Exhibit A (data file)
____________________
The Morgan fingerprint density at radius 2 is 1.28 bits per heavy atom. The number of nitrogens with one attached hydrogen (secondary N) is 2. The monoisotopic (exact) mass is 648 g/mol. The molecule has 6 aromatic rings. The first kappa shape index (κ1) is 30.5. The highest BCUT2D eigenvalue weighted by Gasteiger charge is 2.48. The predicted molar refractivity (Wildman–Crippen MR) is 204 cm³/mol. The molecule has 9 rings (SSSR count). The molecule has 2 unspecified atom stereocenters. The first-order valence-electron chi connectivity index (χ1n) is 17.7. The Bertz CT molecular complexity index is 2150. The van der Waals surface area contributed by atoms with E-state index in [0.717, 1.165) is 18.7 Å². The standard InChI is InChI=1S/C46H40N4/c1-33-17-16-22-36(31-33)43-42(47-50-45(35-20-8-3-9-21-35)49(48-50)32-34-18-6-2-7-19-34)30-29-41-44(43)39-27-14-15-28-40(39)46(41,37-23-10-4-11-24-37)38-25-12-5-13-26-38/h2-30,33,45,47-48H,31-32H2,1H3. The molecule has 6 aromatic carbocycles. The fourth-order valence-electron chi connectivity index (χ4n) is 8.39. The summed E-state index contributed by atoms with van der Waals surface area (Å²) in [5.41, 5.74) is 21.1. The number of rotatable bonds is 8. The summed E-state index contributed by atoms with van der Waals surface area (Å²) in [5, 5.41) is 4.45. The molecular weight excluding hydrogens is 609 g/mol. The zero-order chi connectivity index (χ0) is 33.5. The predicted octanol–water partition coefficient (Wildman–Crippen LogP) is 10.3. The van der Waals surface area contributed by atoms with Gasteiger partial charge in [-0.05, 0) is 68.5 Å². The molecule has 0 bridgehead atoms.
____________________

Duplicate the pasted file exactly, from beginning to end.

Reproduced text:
The Morgan fingerprint density at radius 2 is 1.28 bits per heavy atom. The number of nitrogens with one attached hydrogen (secondary N) is 2. The monoisotopic (exact) mass is 648 g/mol. The molecule has 6 aromatic rings. The first kappa shape index (κ1) is 30.5. The highest BCUT2D eigenvalue weighted by Gasteiger charge is 2.48. The predicted molar refractivity (Wildman–Crippen MR) is 204 cm³/mol. The molecule has 9 rings (SSSR count). The molecule has 2 unspecified atom stereocenters. The first-order valence-electron chi connectivity index (χ1n) is 17.7. The Bertz CT molecular complexity index is 2150. The van der Waals surface area contributed by atoms with E-state index in [0.717, 1.165) is 18.7 Å². The standard InChI is InChI=1S/C46H40N4/c1-33-17-16-22-36(31-33)43-42(47-50-45(35-20-8-3-9-21-35)49(48-50)32-34-18-6-2-7-19-34)30-29-41-44(43)39-27-14-15-28-40(39)46(41,37-23-10-4-11-24-37)38-25-12-5-13-26-38/h2-30,33,45,47-48H,31-32H2,1H3. The molecule has 6 aromatic carbocycles. The fourth-order valence-electron chi connectivity index (χ4n) is 8.39. The summed E-state index contributed by atoms with van der Waals surface area (Å²) in [5.41, 5.74) is 21.1. The number of rotatable bonds is 8. The summed E-state index contributed by atoms with van der Waals surface area (Å²) in [5, 5.41) is 4.45. The molecular weight excluding hydrogens is 609 g/mol. The zero-order chi connectivity index (χ0) is 33.5. The predicted octanol–water partition coefficient (Wildman–Crippen LogP) is 10.3. The van der Waals surface area contributed by atoms with Gasteiger partial charge in [-0.05, 0) is 68.5 Å². The molecule has 0 bridgehead atoms.